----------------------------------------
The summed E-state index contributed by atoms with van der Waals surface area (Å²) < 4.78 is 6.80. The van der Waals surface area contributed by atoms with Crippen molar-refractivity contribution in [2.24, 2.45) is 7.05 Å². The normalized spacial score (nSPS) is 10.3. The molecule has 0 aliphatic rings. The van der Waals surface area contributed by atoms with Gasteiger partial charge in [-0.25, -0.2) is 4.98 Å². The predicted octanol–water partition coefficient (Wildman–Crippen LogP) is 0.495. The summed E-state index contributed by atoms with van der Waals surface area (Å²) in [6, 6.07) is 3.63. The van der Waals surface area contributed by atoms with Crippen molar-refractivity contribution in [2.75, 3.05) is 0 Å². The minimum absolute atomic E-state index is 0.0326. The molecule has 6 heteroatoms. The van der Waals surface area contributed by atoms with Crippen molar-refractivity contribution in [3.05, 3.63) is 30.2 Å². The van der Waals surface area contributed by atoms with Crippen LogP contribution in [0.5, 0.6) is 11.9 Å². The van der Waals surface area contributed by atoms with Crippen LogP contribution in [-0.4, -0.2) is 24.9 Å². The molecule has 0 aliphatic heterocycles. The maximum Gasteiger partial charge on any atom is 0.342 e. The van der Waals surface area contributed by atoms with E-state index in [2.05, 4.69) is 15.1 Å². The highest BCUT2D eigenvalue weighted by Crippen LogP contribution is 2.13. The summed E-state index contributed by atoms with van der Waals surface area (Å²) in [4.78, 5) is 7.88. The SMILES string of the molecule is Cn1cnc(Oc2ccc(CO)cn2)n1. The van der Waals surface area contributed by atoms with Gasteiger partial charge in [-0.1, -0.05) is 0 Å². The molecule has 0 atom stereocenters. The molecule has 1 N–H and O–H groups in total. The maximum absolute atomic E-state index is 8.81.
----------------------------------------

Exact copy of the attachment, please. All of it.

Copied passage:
The summed E-state index contributed by atoms with van der Waals surface area (Å²) < 4.78 is 6.80. The van der Waals surface area contributed by atoms with Crippen molar-refractivity contribution in [2.24, 2.45) is 7.05 Å². The normalized spacial score (nSPS) is 10.3. The molecule has 0 aliphatic rings. The van der Waals surface area contributed by atoms with Gasteiger partial charge in [-0.25, -0.2) is 4.98 Å². The predicted octanol–water partition coefficient (Wildman–Crippen LogP) is 0.495. The summed E-state index contributed by atoms with van der Waals surface area (Å²) in [6, 6.07) is 3.63. The van der Waals surface area contributed by atoms with Crippen molar-refractivity contribution in [2.75, 3.05) is 0 Å². The minimum absolute atomic E-state index is 0.0326. The molecule has 6 heteroatoms. The van der Waals surface area contributed by atoms with Crippen molar-refractivity contribution in [3.05, 3.63) is 30.2 Å². The van der Waals surface area contributed by atoms with Crippen LogP contribution in [0.5, 0.6) is 11.9 Å². The van der Waals surface area contributed by atoms with Crippen LogP contribution in [-0.4, -0.2) is 24.9 Å². The molecule has 0 aliphatic heterocycles. The maximum Gasteiger partial charge on any atom is 0.342 e. The van der Waals surface area contributed by atoms with E-state index in [2.05, 4.69) is 15.1 Å². The highest BCUT2D eigenvalue weighted by Crippen LogP contribution is 2.13. The summed E-state index contributed by atoms with van der Waals surface area (Å²) in [4.78, 5) is 7.88. The SMILES string of the molecule is Cn1cnc(Oc2ccc(CO)cn2)n1. The van der Waals surface area contributed by atoms with Gasteiger partial charge in [-0.1, -0.05) is 0 Å². The molecule has 0 atom stereocenters. The molecule has 1 N–H and O–H groups in total. The maximum absolute atomic E-state index is 8.81.